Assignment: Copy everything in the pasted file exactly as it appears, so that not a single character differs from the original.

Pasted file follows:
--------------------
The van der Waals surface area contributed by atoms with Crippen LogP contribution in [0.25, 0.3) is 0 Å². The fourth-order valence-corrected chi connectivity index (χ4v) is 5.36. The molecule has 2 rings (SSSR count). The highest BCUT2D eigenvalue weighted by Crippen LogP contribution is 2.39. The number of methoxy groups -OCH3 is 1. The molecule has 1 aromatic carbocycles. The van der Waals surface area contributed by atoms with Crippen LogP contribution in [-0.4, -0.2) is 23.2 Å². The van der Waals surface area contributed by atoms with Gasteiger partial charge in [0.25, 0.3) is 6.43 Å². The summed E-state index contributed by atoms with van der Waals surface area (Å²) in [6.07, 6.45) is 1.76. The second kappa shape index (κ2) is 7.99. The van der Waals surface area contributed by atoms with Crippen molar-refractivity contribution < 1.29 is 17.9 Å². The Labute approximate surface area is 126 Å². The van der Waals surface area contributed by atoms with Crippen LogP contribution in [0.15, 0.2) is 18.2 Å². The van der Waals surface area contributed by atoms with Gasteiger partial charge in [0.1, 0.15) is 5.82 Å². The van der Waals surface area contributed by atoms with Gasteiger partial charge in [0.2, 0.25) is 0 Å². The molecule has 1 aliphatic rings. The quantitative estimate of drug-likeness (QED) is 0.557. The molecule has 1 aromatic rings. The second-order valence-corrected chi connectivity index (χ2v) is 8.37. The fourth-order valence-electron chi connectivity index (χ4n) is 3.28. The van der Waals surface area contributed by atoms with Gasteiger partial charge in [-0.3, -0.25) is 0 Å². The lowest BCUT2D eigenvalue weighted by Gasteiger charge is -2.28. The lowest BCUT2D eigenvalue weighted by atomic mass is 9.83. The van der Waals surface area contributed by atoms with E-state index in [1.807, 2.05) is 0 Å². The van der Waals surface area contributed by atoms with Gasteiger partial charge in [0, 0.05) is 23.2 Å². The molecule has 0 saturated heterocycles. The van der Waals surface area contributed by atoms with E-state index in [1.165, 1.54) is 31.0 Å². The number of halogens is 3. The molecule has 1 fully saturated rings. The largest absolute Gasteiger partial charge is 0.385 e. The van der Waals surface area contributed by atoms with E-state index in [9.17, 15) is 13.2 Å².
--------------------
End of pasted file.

The van der Waals surface area contributed by atoms with Crippen LogP contribution in [0.25, 0.3) is 0 Å². The fourth-order valence-corrected chi connectivity index (χ4v) is 5.36. The molecule has 2 rings (SSSR count). The highest BCUT2D eigenvalue weighted by Crippen LogP contribution is 2.39. The number of methoxy groups -OCH3 is 1. The molecule has 1 aromatic carbocycles. The van der Waals surface area contributed by atoms with Crippen LogP contribution in [-0.4, -0.2) is 23.2 Å². The van der Waals surface area contributed by atoms with Gasteiger partial charge in [0.25, 0.3) is 6.43 Å². The summed E-state index contributed by atoms with van der Waals surface area (Å²) in [6.07, 6.45) is 1.76. The second kappa shape index (κ2) is 7.99. The van der Waals surface area contributed by atoms with Crippen molar-refractivity contribution < 1.29 is 17.9 Å². The Labute approximate surface area is 126 Å². The van der Waals surface area contributed by atoms with Crippen LogP contribution in [0.15, 0.2) is 18.2 Å². The van der Waals surface area contributed by atoms with Gasteiger partial charge in [0.1, 0.15) is 5.82 Å². The van der Waals surface area contributed by atoms with Gasteiger partial charge in [0.2, 0.25) is 0 Å². The molecule has 1 aliphatic rings. The quantitative estimate of drug-likeness (QED) is 0.557. The molecule has 1 aromatic rings. The second-order valence-corrected chi connectivity index (χ2v) is 8.37. The fourth-order valence-electron chi connectivity index (χ4n) is 3.28. The van der Waals surface area contributed by atoms with Gasteiger partial charge in [-0.3, -0.25) is 0 Å². The lowest BCUT2D eigenvalue weighted by Gasteiger charge is -2.28. The lowest BCUT2D eigenvalue weighted by atomic mass is 9.83. The van der Waals surface area contributed by atoms with E-state index in [1.807, 2.05) is 0 Å². The van der Waals surface area contributed by atoms with Gasteiger partial charge in [0, 0.05) is 23.2 Å². The molecule has 0 saturated heterocycles. The van der Waals surface area contributed by atoms with E-state index in [1.165, 1.54) is 31.0 Å². The number of halogens is 3. The molecule has 1 fully saturated rings. The largest absolute Gasteiger partial charge is 0.385 e. The van der Waals surface area contributed by atoms with E-state index in [9.17, 15) is 13.2 Å².